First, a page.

Dassault Rafale v/s. Eurofighter Typhoon :- Why Government Ignored Offer From Eurofighter
India bought 36 Rafales worth €7.878 billion. But these deal includes the Rafale fighter, the Meteor and MICA Missiles, along with other weapons, Logistics and Supplies.
Meteor missile is a Beyond Visual Range missile of 100 km range and provides a no-escape zone three times greater than that of a conventionally powered missile in a head-on engagement. Exerts say that the Meteor is five times as lethal as its conventional equivalent such as the American AMRAAM missile, and can hit farther than the missile that Pakistan air force has in its arsenal. The Rafales will also be fitted with MICA missiles, an Air to Land precision missile of more than 300 km range.
The deal also includes the cost the full weapons package, performance-based logistics, India-specific enhancements and associated supplies.
The deal was initially offered at €12 billion, but after tough negotiation by the Indian Government, the price was finalised at €7.8 billion.
Now, according to ThePrint
“€138 million per unit for 126 Eurofighter Typhoon aircraft against the €197 million for each of the 36 Rafale jets New Delhi agreed to buy from Paris.”
In the Rafale deal worth €7.87 bilion, India got -36 Rafale fighters,Mica Missiles,Meteor Missiles,Full weapons packages.’Performance-based logistics,India-specific enhancements and associated supplies.
While, €138 million is only the price of a single Typhoon, that too, if India had bought 126 Typhoons, which could have cost a whopping €17 billion. Weapons, Logistics, Supplies, and Indian Enhancements would have cost more, taking the price of 126 Typhoons to €25+ billion.
Also Eurofighter does not hold any significant advantage over the Rafale. You are not looking at the aircraft while buying it; you are looking at the whole package; including initial expense and maintenance cost, weapons package, radar, source codes, economic and political benefits, support during crisis, dependability, etc.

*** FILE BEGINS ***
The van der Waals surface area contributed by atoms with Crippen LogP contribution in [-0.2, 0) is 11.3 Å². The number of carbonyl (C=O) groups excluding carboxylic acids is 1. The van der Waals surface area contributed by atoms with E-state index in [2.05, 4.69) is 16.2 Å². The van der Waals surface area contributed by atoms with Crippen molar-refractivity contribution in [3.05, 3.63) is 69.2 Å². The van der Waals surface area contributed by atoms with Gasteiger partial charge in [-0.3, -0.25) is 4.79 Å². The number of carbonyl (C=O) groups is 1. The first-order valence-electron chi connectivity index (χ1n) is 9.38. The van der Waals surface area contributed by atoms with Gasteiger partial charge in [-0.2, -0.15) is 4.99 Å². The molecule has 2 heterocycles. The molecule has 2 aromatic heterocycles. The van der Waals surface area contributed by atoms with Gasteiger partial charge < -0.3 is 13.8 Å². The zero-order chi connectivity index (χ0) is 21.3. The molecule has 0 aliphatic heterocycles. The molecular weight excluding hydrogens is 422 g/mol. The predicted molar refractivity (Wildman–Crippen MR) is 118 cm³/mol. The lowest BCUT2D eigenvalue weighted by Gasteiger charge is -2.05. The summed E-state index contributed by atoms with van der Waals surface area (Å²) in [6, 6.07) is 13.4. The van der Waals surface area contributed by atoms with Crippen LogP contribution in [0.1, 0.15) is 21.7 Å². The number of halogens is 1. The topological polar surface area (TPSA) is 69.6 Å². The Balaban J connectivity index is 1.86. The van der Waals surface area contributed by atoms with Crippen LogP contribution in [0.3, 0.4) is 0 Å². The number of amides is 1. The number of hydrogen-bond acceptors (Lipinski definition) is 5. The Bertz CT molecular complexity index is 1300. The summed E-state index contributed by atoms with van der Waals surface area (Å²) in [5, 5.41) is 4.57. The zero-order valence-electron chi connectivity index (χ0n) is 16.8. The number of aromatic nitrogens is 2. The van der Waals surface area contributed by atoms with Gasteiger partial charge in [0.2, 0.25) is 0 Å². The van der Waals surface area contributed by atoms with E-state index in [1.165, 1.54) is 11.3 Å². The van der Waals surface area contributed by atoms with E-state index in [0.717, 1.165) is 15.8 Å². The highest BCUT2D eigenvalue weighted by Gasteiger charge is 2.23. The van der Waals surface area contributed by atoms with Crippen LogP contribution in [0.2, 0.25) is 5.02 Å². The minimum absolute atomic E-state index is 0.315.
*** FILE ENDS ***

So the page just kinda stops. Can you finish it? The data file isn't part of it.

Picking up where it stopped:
Eurofighter is manufactured by four different countries, and is also armed with US missiles, where even if one gives a slip during crisis, you may end up with a bunch of expensive aircraft with nothing to do.
Rafale and Sukhoi, as are the F-35 and Gripen, made by a single country. However, France and Russia have been reliable suppliers for us; although the Russians squeeze us for every rupee, the French are more supportive (but of course they sell even to Pakistan).
The Indian Air Force also is a satisfied user of long standing of French fighters, going back to the Dassault Ouragan in the 1950s. It was also particularly appreciative of the performance of its Mirages during the 1999 Kargil campaign against Pakistan, and of the support it then obtained from France. During that campaign, India obtained French clearance – and possibly more – to urgently adapt Israeli and Russian-supplied laser-guided bombs to the Mirages, which were thus able to successfully engage high-altitude targets that Indian MiG-23s and MiG-27s had been unable to reach.
The OP has asked ‘Why Indian Govt cancelled the Eurofighter deal?’
First of all, there was no deal negotiations between the Indian Govt and Eurofighter. Indian Govt negotiated only with the winner of the MMRCA tender, which in this case, was Dassault. The Typhoon was rejected in the MMRCA competition, and Rafale was chosen. Later the MMRCA project was cancelled and 36 Rafales were purchased directly. Thus, negotiations never took place between Indian Govt and Eurofighter.
Two other nations, Qatar & Egypt, also bought Rafales.
Qatar’s deal with Dassault for Rafale fighter worth €6.7 billion includes
24 Rafale fighters.
Meteor Missiles,Training for 36 pilots and 100 Mechanics.
Thus for Qatar, according to this report, the cost per unit of Rafale was €279 million.
Egypt, too, bought 24 Rafales worth €208 million each, along with MBDA missiles.
Now compare, Indian deal of €192 million per fighter, with the above two. You will get the answer of which deal was better negotiated and why Indian Govt chose Rafale over Eurofighter. The Rafale deal is one of the best defence deal negotiated by the Indian Govt till date.
French company Snecma (a Dassault partner) has proposed to invest €1 billion in the Indian project of Kaveri Gas Turbine Engine to be fitted in the Tejas MK1A. Snecma will help revive Kaveri engine and make it flight-worthy within 18 months. Also, as part of the deal, the multimode AESA radar technology will be transferred to DRDO for application on UTTAM AESA radar.
The deal comes with a 50% offset clause which means that Indian companies will get business worth over €3 billion and generating thousands of jobs in India through offsets. This clause is expected to boost indigenous defence production with joint ventures with local partner firms and licensed production.